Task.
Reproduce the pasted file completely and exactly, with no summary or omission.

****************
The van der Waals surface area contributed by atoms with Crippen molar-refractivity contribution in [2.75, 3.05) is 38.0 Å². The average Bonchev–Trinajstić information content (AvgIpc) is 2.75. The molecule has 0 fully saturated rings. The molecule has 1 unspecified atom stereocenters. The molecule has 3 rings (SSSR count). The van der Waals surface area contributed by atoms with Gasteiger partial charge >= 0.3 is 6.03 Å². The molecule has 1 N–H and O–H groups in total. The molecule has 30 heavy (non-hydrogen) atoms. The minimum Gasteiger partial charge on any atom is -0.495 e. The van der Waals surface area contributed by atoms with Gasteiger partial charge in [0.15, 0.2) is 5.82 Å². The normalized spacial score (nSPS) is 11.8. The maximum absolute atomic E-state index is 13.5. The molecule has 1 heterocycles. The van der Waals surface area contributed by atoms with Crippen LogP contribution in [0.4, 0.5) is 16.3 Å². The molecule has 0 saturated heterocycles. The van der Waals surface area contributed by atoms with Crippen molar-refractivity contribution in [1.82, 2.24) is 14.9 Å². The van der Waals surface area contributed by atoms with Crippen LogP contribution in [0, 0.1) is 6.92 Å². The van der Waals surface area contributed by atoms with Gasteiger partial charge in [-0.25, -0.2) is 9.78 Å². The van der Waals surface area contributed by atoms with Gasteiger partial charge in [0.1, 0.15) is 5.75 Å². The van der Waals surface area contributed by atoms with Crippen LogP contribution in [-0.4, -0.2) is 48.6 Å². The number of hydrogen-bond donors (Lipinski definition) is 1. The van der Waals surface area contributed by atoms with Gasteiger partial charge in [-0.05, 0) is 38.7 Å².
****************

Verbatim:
The van der Waals surface area contributed by atoms with Crippen molar-refractivity contribution in [2.75, 3.05) is 38.0 Å². The average Bonchev–Trinajstić information content (AvgIpc) is 2.75. The molecule has 0 fully saturated rings. The molecule has 1 unspecified atom stereocenters. The molecule has 3 rings (SSSR count). The van der Waals surface area contributed by atoms with Gasteiger partial charge >= 0.3 is 6.03 Å². The molecule has 1 N–H and O–H groups in total. The molecule has 30 heavy (non-hydrogen) atoms. The minimum Gasteiger partial charge on any atom is -0.495 e. The van der Waals surface area contributed by atoms with Gasteiger partial charge in [0.15, 0.2) is 5.82 Å². The normalized spacial score (nSPS) is 11.8. The maximum absolute atomic E-state index is 13.5. The molecule has 1 heterocycles. The van der Waals surface area contributed by atoms with Crippen LogP contribution in [0.4, 0.5) is 16.3 Å². The molecule has 0 saturated heterocycles. The van der Waals surface area contributed by atoms with Crippen molar-refractivity contribution in [1.82, 2.24) is 14.9 Å². The van der Waals surface area contributed by atoms with Crippen LogP contribution in [0, 0.1) is 6.92 Å². The van der Waals surface area contributed by atoms with Gasteiger partial charge in [-0.25, -0.2) is 9.78 Å². The van der Waals surface area contributed by atoms with Gasteiger partial charge in [0.1, 0.15) is 5.75 Å². The van der Waals surface area contributed by atoms with Crippen LogP contribution in [-0.4, -0.2) is 48.6 Å². The number of hydrogen-bond donors (Lipinski definition) is 1. The van der Waals surface area contributed by atoms with Gasteiger partial charge in [-0.05, 0) is 38.7 Å².